Conservatives were also right that the bill’s provisions would come to cover a widening range of domestic situations, which the original debate never contemplated. In 1970, the Penn Central railroad, then the country’s sixth-largest corporation, went bankrupt. Fearing a wider financial crisis, the federal government stepped in to rescue the company (a move often seen as the origin of our contemporary regime of “too big to fail” bailouts). The government loans were guaranteed by the Pentagon under the DPA, because railroads—like all transportation networks—are easily presented as crucial to national security. A year later, when Richard Nixon instituted the first “peacetime” wage and price controls, the enabling legislation was an amendment to an extension of the DPA. The Penn Central bailout and Nixon’s controls are two of the central events of modern U.S. economic history, and they were both carried out through the provisions of legislation originally intended to build industrial capacity for Cold War rearmament.
Nixon was not the last to make use of economic war powers. Even before the pandemic emergency, Donald Trump had used, or proposed using, the DPA for a variety of purposes, ranging from merger policy to rare-earth magnet production to propping up marginal coal producers. The use of national security as a catch-all justification, already well-established in U.S. politics, has become even stronger given the worldview of Trump’s advisers. Peter Navarro, for example, has said, “This was in President Trump’s National Security Strategy, that economic security is national security. When we close the gap in munitions subsector, we’re not only improving capabilities for the war fighter but creating good jobs and good wages for the American economy.” In this closed loop, any domestic economic policy can be interpreted as a defense measure, and any defense measure can be thought of as economic policy.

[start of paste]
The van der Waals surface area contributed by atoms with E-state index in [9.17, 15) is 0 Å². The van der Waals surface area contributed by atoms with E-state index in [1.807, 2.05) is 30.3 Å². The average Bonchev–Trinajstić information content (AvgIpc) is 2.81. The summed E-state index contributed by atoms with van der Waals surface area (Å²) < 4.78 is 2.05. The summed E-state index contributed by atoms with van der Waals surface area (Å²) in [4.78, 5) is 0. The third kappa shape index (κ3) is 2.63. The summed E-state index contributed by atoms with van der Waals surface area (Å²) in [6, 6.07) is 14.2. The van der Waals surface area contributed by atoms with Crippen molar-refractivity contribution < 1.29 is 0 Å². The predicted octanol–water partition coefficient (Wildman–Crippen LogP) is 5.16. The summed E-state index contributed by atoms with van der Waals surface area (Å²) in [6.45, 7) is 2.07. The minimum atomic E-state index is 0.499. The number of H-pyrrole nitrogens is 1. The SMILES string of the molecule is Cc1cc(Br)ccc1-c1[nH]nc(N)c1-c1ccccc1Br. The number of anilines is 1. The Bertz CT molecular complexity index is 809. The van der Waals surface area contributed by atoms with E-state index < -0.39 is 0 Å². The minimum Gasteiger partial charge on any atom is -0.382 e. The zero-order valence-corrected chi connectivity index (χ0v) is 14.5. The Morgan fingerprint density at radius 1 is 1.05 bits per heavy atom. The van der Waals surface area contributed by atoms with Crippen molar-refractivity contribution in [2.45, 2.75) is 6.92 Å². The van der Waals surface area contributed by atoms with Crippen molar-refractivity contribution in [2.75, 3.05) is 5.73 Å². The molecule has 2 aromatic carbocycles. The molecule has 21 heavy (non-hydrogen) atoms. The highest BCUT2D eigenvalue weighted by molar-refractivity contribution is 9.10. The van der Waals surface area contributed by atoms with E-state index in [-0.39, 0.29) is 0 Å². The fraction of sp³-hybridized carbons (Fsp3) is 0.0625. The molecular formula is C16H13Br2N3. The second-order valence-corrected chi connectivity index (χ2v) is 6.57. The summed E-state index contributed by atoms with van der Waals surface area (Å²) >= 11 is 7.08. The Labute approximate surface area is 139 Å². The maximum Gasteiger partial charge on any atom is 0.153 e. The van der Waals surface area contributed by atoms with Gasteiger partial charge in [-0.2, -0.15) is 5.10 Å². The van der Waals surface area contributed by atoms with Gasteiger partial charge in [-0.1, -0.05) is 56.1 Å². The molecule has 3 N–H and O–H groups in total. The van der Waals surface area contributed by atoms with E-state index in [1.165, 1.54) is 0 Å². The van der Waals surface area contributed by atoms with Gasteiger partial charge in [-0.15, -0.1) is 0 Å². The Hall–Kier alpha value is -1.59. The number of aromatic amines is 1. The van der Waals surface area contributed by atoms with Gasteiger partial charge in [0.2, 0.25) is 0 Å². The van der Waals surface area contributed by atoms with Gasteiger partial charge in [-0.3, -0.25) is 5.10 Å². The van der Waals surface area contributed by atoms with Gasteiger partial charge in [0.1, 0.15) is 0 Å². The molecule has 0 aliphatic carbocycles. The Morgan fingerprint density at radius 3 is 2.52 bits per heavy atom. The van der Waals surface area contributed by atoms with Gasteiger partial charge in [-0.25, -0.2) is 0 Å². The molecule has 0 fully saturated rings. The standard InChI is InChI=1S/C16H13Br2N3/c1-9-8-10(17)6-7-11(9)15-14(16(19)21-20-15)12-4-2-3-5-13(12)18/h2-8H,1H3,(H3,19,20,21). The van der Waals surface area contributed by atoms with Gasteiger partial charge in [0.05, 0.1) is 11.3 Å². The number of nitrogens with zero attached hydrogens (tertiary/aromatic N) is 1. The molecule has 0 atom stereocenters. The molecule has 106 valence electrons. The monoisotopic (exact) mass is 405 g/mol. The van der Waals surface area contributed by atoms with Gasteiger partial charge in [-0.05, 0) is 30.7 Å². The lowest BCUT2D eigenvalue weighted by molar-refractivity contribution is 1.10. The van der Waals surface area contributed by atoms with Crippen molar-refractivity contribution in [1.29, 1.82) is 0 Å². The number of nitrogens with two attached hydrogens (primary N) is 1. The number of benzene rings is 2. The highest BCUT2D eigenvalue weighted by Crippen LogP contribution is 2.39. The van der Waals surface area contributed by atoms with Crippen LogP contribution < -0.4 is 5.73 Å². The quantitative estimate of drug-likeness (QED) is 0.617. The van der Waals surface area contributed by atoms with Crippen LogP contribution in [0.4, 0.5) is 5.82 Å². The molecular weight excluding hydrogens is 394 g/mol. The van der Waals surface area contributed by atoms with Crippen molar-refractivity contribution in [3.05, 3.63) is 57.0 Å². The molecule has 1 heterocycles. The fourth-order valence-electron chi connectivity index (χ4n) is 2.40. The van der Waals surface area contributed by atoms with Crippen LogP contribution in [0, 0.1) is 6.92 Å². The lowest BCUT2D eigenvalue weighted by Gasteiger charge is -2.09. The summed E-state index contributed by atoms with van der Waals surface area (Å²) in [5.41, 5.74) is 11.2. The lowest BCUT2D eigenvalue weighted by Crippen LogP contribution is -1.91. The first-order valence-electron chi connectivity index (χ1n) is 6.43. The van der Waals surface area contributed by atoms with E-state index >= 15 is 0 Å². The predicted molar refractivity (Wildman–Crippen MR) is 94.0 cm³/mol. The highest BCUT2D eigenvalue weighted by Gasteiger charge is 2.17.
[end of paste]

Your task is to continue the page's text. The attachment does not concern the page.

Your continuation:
In Vox, Alex Ward hints at this long history of DPA mission creep, but he seems oddly intent on making readers feel OK about this whole situation: “Some people may get scared or anxious hearing the act has been invoked because it makes it seem like the nation is gearing up for war. But it actually happens pretty regularly.” Ward’s source for this takeaway is Sasha Baker, a defense adviser to the defunct Warren campaign, who insists that the DPA was “really made for a moment like this.” In reality Baker’s cheery reassurance tells us less about history and more about the interest our bipartisan defense establishment has in perpetuating its own power (relatedly, Baker’s old boss, Obama Defense Secretary Ash Carter, proudly shared the 2016 Ronald Reagan Peace Through Strength Award with Dick Cheney).
It may well be that the DPA is the quickest way to get the masks we need (though the details of Trump’s actual execution of the procurement remain unclear). But we shouldn’t take the word of former Pentagon officials that there’s nothing untoward in the fact that our vital civilian economic policies must be routed through the rationale of national security. The defense justification is either disingenuous (we all know this isn’t a war, but we know that’s how we unlock money in our militarized society) or worse (we actually treat this as a war, with all the attendant implications for immigration and policy toward China). Instead of indulging these rationalizations, it is time—seventy years after the beginning of the Korean War—to motivate our economic planning in terms of solidarity and compassion, not defense against shadowy enemies.